Despite the rest of the article, I found this positively uplifting.  E-books represent a tremendous opportunity, not a threat.  This is an exciting time to be in publishing, not a depressing one.  Things are happening right now that could change our experience as readers, but if we play it right, it could be a change for the better.  No one remembers the first portable MP3 player (it was the Rio, if you’re wondering—they sold very well in 1998); the iPod didn’t arrive on the scene for another three years.  The Kindle may not be the perfect medium for e-books, but that’s okay.  We still have time.  If e-books are in fact the way of the future—and it’s looking more and more that way—I’ll look forward to the innovations yet to come, and do my best to embrace them.

Sarah Cantor

Sarah Cantor is a publicity assistant at Vintage and Anchor Books. A huge music fan and originally from Seattle, Sarah misses liner notes and cover art but has learned to love her ipod, and is looking forward to seeing what the future has in store for books.

Introducing “Crime Candy” by Jen Marshall (see give-away at bottom)

Stephen King’s semi-regular column in Entertainment Weekly, “The Pop of King,” is something I look forward to. He’s funny, irreverent, and at the same time deeply serious about his entertainment. Doesn’t matter if he’s talking movies, music, or books, he expects to be on the edge of his seat, lost in the moment, and up all night. Me too. For crime fiction, anyway. And yet sometimes a crime novel of that caliber seems harder to find than a butterfly in January. Flat dialogue, couldn’t-care-less plots, and clichéd endings abound. Seriously, why does anyone think it’s a good idea to end a crime novel with an abandoned warehouse, a couple of guns, and a showdown between the hunter and the hunted anymore?

In his May 13 column Mr. King recommended seven summer reads. And while he’ll never convince me that Jodi Picoult is a supremely talented writer, I am interested in any crime novel that he thinks is terrific. After all, the man has had an original thought or hundred about dark deeds of every stripe. (Though this does not mean his picks are infallible—he was, in my opinion, abysmally wrong about The Garden of Last Days.) So I picked up Shattered by Michael Robotham two days ago. It more than meets the bar.

In fact, if you like top-shelf police procedurals at all, especially English ones, run to the bookstore and then cancel your appointments for the next twenty-four hours. Psychologist Joe O’Loughlin is trying, with the help of one of the most excellently imagined Detective Inspectors to grace recent fiction—Veronica Cray, who wears men’s shoes and likes French knickers—to outsmart an equally well-written killer, the super-scary, grimly pathetic Gideon Tyler. Tyler is such a convincingly reasoned villain that Robotham will have you wondering if this story is actually fiction. He does say in an author’s note that the novel is inspired by true events in two different countries but not based on either. What??! I don’t know about you, but I’m dying to know the details on that. Send us a note and if you are interested too, we’ll ask the author about it and report back here. And more good news for readers – Robotham has a backlist. Few things make me happier than finishing a bang-up, truly great crime novel and discovering that the author has a backlist, preferably a long one.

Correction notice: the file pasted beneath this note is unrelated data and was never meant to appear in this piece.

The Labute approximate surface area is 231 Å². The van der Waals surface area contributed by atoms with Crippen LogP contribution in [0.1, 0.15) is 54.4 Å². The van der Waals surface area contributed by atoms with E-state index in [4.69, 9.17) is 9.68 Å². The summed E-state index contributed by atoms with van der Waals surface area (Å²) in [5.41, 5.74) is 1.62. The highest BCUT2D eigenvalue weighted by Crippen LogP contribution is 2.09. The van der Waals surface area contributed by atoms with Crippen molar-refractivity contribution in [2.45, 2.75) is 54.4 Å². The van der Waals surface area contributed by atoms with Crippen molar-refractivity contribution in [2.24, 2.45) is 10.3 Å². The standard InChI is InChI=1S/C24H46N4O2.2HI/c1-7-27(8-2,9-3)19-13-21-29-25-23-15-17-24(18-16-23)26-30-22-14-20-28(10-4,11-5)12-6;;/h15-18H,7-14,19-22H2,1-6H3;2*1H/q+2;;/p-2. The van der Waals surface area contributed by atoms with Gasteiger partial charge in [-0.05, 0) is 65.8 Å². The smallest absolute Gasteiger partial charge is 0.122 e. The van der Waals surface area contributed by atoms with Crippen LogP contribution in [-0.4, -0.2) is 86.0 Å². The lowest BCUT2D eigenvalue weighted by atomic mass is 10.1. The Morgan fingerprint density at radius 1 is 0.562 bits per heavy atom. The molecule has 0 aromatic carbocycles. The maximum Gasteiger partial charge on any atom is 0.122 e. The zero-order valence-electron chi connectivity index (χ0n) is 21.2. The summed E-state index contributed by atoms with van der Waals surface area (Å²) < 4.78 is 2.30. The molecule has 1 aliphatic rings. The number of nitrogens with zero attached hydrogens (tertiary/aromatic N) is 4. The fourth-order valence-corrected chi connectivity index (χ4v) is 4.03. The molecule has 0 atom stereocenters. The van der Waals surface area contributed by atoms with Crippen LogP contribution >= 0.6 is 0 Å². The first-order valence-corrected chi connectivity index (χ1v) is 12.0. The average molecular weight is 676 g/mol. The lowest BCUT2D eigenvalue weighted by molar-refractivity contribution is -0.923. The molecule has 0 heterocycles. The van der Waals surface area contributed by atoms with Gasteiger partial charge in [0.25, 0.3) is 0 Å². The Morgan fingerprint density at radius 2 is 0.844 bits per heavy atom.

Check out Robotham’s previous novel, The Night Ferry. It’s about a 29-year-old Detective named Alicia Barba investigating the suspicious death of Cate, her best friend from high school. They’ve been estranged for years when a pregnant Cate shows up unexpectedly at a party Alicia is attending, begging her for help because someone is trying to take her baby. Minutes later Cate is killed in what looks like a freak accident. A secret is revealed and the game is on. I thoroughly enjoyed this novel. And the crime in it is particularly interesting, one possible in only a short window of our time—say roughly 1995-2005, give or take a few years. Those who avidly read the science pages as well as crime blotters will note that this crime would be much less likely to occur in 2009. If you’ve already read this entertaining novel and want to know exactly what I’m talking about, click here . Which side of the argument do you think Robotham is on? On another topic, I’m looking—as always!—to add to my pile of thrilling reads. The first five people to post and let me know what your current favorite crime novel is and why will get a free copy of The Night Ferry.

Jen Marshall is a crime fiction fan and publicist at Vintage and Anchor Books. Her blog posts are called CrimeCandy because having access to a room full of Vintage Crime / Black Lizard titles is truly like being a kid in a candy store. An amazing perk that never, ever loses its shine.

Reza and the President

Last year’s English translation of Yasmina Reza’s Dawn Dusk or Night: A Year With Nicolas Sarkozy came at a low point for the French president. When Reza’s book, an intimate account of his unlikely campaign, was published in France, hopes were high for the new head of state. Although he ran as a conservative, he was classy enough to win over the left and center, in part because he represented a serene alternative to the bumblings of opponent Ségolène Royal. In the next year his approval ratings dropped as low as 32%, and have never really recovered. It was Reza’s book, a skinning of the political animal that sold over 100,000 copies, which helped him on his collapse.

What’s compelling about the book is that, unlike ordinary campaign trail tell-alls, it has a shelf life. By focusing on the details of Sarkozy’s neuroses—an obsession with his watch, for instance—she exposes the vanity and insecurity of all politicians, something with applications far beyond France in 2007.

Just as all presidential candidates have something in common, so are parents alike across the world. Reza’s God of Carnage recently won the Tony award for Best Play, and what made it remarkable was how American it seemed. This was partly good production and partly James Gandolfini (nobody’s more American than Tony Soprano), but those wouldn’t have been enough if the play had been too French. As Sarkozy’s cool strength won the affection of his country, Reza’s broad accessability is the secret to her international appeal. She’s lucky that crowds turn on presidents much faster than they do playwrights.

Too Expensive To Read